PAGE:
People regularly throw out the terms “low-fat”, “low-carb”, “high fiber” and “reduced sugar” liberally -- and often times inaccurately. Although the terms “high” and “low”can be subjective (a 15-story building in Manhattan is relatively low compared to the surrounding skyscrapers), they are mostly defined by clear-cut boundaries in the world of nutrition. When in doubt, here is a handy guide. If you’re talking fats, a “very low fat diet” gets no more than 15 percent of total calories from fat. A traditional low-fat diet, meanwhile, consists of no more than 30 percent of calories from fat. Keep in mind this is a rather wide spectrum. In reality, 16 to 25 percent is truly considered “low fat”. By the time you get to the 25 – 30 percent range, you are crossing into more moderate territory. Hence, the latest mainstream recommendations for 30 – 35 percent of calories from fat can not be casted off as “low-fat” dogma. The heart-healthy Mediterranean Diet, for instance -- which no one would ever describe as “low fat” due to the prevalence of olive oil, nuts, and fatty fish -- consists of approximately 30 - 35 percent of calories from fat. It is worth pointing out that the Mediterranean Diet is high in monounsaturated fat and very low in saturated fats. Mainstream dietitians have no qualms in recommending daily intake of heart-healthy foods like almonds, walnuts, olive oil, salmon, avocado, and flaxseed. Although there is no true definition of what a “low carb” diet is, two numbers keep popping up in the literature. Many clinical research trials define “low carb” as no more than 60 grams of carbohydrates per day. More intense low-carb advocates, however, bring the number down to no more than 30 grams a day (as much as one large apple or one standard slice of bread.) Food labels also have to abide by certain protocols (established by the Food & Drug Association) to make “high” and “low” claims. In order for a product to be labeled “low fat”, for instance, it must contain no more than 3 grams of fat per serving. The term “reduced calories” can only be used on a product that provides at least 25 percent fewer calories than the regular variety. Similarly, any product describing itself as "reduced" sugar must offer at least 25 percent less sugar than the regular variety.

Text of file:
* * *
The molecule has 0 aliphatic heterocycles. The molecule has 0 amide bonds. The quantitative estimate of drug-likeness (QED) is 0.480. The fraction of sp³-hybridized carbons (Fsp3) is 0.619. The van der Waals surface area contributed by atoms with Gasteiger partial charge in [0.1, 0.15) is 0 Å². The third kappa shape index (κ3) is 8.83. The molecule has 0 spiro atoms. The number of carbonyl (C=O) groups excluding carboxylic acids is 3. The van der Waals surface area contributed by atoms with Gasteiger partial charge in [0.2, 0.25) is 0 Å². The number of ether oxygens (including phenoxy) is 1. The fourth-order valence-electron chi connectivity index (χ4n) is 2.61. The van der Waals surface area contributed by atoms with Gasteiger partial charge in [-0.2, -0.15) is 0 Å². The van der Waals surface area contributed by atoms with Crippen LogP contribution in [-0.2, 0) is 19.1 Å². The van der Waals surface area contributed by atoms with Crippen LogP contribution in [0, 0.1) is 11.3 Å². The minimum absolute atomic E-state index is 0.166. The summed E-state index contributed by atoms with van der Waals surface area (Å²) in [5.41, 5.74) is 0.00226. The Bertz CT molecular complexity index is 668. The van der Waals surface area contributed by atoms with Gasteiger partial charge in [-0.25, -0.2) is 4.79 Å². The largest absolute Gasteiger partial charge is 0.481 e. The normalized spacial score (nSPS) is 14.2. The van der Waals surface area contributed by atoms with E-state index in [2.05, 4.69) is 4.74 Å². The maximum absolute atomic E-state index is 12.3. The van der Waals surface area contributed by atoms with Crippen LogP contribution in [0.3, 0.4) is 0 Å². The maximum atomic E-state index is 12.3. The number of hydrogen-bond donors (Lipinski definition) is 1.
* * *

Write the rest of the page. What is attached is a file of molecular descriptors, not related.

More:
The statement “high in fiber” may only be used on products offering at least 5 grams of fiber per serving. As for the term “good source of fiber” – you need at least 2.9 grams per serving to qualify. Lastly, another interesting one: “light” can be used to describe a product that offers either at least 50% less fat, 33% less calories, or 50% less sodium than the regular variety